CNBC’s Jim Cramer analyzed the following five stocks on the Wednesday, November 30th episode of Mad Money. The following is my analysis of his recommendations on a valuation basis. I conclude that Cramer was right on Radio Shack, Deckers and Citigroup, but wrong on Cummins and Pengrowth.
Cummins (CMI) - Trading around $96.
This diesel and natural gas engine maker has been a favorite of Cramer’s for months now. Although Cummins beat its Q3 estimates, the company lowered both its full-year profit and sales outlook. President and COO Tom Linebarger said, “Government actions to reduce inflation in India and China have resulted in softer near-term demand.” Trading at a low multiple of 11.3 times earnings and offering a 1.6% dividend yield makes Cummins a manufacturing stock worth considering. However, Caterpillar (CAT) has a broader product offering and more of a bullish 2012 outlook. Caterpillar is also heavily dependent on China for growth in 2012. With negative market sentiment and fears of a double-dip recession at an all-time high, 2012 may be a tough year for equipment makers. Cummins’ fundamentals make an arguable case to own shares. Cummins has 36% quarterly revenue growth, 25.28% gross margin and 9.7% profit margin. In any case, market volatility and weak demand are too hard to ignore. Cramer was wrong about Cummins.
Radio Shack (RSH) - Trading around $11.
This embattled consumer electronics retailer received a sell recommendation from Cramer. S&P recently cut the company’s debt rating to BB- from BB, which is three notches below investment-grade. Radio Shack reported a bad quarter in which it missed on revenue by $10M and EPS by $0.21. S&P expects the company to continue its poor operating performance throughout 2012. The weak macroeconomic environment and increasing competition for its wireless services just adds to the company’s woes. Competition from online retailers like Amazon (AMZN) only worsens its outlook. Office Max (OMX), another struggling firm, announced a program with Radio Shack in which Radio Shack’s employees will sell wireless phones, electronics and service plans. The plan will initially include 15 Office Max stores in the San Francisco area. Not much is expected from the deal, as Radio Shack’s stock is down 38% YTD. Cramer was right about Radio Shack.
Deckers Outdoor (DECK) - Trading around $108.
This Cramer-favorite retailer, primarily known for its UGG brand, is a retailer worth owning in this volatile market. Deckers has done an excellent job of cultivating and managing brands that consumers tend to covet. Both Barclays and Jeffries reaffirmed their Buy ratings for Deckers. It’s worth noting, however, that a rise in raw material costs could impact short-term profits. Deckers is up 37% YTD and the stock trades at 26 times earnings. With a 49% quarterly growth rate, 50% gross margin and a 13.6% profit margin, it’s safe to say that the company’s fundamentals are intact. Deckers reported a strong third quarter in which it generated $1.59 EPS, a $0.24 beat, and delivered revenue of $414M, beating estimates by $27M. Deckers' reported revenue was a 49% year-over-year increase. Not just for the holiday season, Deckers stock is worth owning throughout 2012. Cramer was right about Deckers Outdoor.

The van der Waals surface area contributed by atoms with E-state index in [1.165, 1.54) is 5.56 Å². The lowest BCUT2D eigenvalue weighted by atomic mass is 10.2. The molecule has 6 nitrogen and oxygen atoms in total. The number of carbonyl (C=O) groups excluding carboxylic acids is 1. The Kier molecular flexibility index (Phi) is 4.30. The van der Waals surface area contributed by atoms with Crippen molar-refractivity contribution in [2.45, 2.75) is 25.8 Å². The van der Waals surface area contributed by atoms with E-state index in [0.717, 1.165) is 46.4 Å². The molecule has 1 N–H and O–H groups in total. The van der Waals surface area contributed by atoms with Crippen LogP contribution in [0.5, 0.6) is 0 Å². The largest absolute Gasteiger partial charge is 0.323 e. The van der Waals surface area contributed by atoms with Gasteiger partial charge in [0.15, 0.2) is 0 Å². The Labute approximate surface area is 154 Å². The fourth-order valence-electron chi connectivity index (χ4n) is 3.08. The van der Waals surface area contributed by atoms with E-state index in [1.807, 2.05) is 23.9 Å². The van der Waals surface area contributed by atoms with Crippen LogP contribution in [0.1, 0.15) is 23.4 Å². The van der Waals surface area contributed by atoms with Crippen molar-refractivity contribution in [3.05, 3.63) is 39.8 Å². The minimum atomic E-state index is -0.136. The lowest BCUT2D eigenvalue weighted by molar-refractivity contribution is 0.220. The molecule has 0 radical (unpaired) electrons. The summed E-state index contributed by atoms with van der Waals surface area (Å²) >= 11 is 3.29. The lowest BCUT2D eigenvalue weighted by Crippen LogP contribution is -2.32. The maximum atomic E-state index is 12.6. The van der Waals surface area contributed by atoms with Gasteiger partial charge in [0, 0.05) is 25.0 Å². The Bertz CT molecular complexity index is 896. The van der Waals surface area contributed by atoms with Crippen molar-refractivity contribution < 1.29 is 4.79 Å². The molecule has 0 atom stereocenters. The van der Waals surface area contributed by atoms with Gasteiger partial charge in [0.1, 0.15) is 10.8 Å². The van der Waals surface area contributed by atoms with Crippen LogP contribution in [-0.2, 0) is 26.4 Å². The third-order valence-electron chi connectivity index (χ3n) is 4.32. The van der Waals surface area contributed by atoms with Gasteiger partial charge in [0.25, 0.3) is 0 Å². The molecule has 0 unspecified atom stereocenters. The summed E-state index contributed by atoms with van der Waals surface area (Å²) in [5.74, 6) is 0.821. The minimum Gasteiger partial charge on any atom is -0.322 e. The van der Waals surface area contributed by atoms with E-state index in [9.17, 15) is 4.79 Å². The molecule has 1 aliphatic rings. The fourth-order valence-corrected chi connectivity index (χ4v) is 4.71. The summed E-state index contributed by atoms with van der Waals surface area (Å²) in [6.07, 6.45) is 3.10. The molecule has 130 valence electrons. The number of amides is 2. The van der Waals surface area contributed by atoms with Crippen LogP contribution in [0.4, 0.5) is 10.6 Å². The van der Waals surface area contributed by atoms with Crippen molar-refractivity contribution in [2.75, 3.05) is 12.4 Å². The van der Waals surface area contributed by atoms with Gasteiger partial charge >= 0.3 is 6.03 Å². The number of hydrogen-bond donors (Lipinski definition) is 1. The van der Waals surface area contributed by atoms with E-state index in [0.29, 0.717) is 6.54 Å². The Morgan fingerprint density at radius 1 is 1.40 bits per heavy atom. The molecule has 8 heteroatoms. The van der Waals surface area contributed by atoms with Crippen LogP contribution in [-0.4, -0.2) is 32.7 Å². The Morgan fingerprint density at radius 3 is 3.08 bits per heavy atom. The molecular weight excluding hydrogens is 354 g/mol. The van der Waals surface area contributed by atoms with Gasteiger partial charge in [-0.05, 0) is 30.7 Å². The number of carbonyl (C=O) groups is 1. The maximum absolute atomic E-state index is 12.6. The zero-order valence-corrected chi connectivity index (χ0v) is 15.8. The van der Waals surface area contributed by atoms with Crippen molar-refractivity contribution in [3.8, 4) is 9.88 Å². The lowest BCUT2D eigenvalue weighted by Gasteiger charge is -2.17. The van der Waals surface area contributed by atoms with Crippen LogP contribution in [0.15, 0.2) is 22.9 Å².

Citigroup (C) - Trading around $27.
To say that bank stocks have been a mess as of late would be a gross understatement. Citigroup is no exception, which is why Cramer gave the bank a sell recommendation. With the stock trading down 42% YTD, its safe to say Cramer isn’t the only one with negative sentiment toward Citigroup. The constant ups and downs of lawsuits, global economic uncertainty and downgrades have made bank stocks worthy of avoidance. While an SEC settlement decision was thrown out, the Massachusetts attorney general sued Citigroup, along with Bank of America (BAC), Wells Fargo (WFC), Ally Financial and JPMorgan (JPM) over “deceptive conduct in the foreclosure process.” As for the fundamentals, Citigroup has a 22% operating margin, an 11% profit margin and 18% quarterly revenue growth. The stock trades at 7.5 times earnings. All in all, why take the risk? Cramer was right about Citigroup.
Pengrowth Energy Trust (PGH) - Trading around $10.
This Canada-based oil and natural gas producer received a buy recommendation from Cramer. Cramer often recommends stocks with high dividends and Pengrowth Energy Trust isn’t any different. The stock yields 7.8%. Trading at 33 times earnings and boasting a share price of around $10, it’s quite clear why the stock would be enticing to investors. The company has a larger quarterly revenue growth rate and gross margin than Canadian Natural Resources (CNQ), its much larger competitor. Pengrowth has a 10.5% QRG and 62% gross margin compared to Canadian Natural Resources’ 8.7% and 56%. The stock is trading down 20% YTD, which may present a buying opportunity for investors looking to get in at a good rate. Although it’s not a bad stock, there are much better oil and gas plays, like EOG Resources (EOG), that have more productive assets. I think Cramer was wrong on Pengrowth Energy Trust.
Disclosure: I have no positions in any stocks mentioned, and no plans to initiate any positions within the next 72 hours.